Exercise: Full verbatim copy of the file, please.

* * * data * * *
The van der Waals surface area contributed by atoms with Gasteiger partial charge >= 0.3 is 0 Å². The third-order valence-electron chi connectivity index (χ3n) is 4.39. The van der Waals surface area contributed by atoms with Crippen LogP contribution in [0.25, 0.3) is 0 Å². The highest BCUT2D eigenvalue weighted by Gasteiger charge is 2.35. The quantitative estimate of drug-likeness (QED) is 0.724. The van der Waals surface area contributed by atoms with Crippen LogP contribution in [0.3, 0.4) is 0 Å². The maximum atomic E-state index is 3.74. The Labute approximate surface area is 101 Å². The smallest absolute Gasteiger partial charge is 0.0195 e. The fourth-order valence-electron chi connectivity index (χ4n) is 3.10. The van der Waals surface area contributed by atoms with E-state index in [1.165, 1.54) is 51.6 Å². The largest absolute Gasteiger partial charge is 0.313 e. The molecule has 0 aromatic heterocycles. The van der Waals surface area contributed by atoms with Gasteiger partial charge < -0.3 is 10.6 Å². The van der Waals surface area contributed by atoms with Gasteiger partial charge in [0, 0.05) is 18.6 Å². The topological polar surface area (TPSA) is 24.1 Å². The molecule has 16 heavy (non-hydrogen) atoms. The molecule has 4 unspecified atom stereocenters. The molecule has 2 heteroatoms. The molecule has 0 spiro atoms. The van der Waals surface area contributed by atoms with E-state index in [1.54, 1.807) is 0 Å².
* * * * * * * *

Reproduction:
The van der Waals surface area contributed by atoms with Gasteiger partial charge >= 0.3 is 0 Å². The third-order valence-electron chi connectivity index (χ3n) is 4.39. The van der Waals surface area contributed by atoms with Crippen LogP contribution in [0.25, 0.3) is 0 Å². The highest BCUT2D eigenvalue weighted by Gasteiger charge is 2.35. The quantitative estimate of drug-likeness (QED) is 0.724. The van der Waals surface area contributed by atoms with Crippen LogP contribution in [0.3, 0.4) is 0 Å². The maximum atomic E-state index is 3.74. The Labute approximate surface area is 101 Å². The smallest absolute Gasteiger partial charge is 0.0195 e. The fourth-order valence-electron chi connectivity index (χ4n) is 3.10. The van der Waals surface area contributed by atoms with E-state index in [1.165, 1.54) is 51.6 Å². The largest absolute Gasteiger partial charge is 0.313 e. The molecule has 0 aromatic heterocycles. The van der Waals surface area contributed by atoms with Gasteiger partial charge < -0.3 is 10.6 Å². The van der Waals surface area contributed by atoms with Gasteiger partial charge in [0, 0.05) is 18.6 Å². The topological polar surface area (TPSA) is 24.1 Å². The molecule has 16 heavy (non-hydrogen) atoms. The molecule has 4 unspecified atom stereocenters. The molecule has 2 heteroatoms. The molecule has 0 spiro atoms. The van der Waals surface area contributed by atoms with E-state index in [1.54, 1.807) is 0 Å².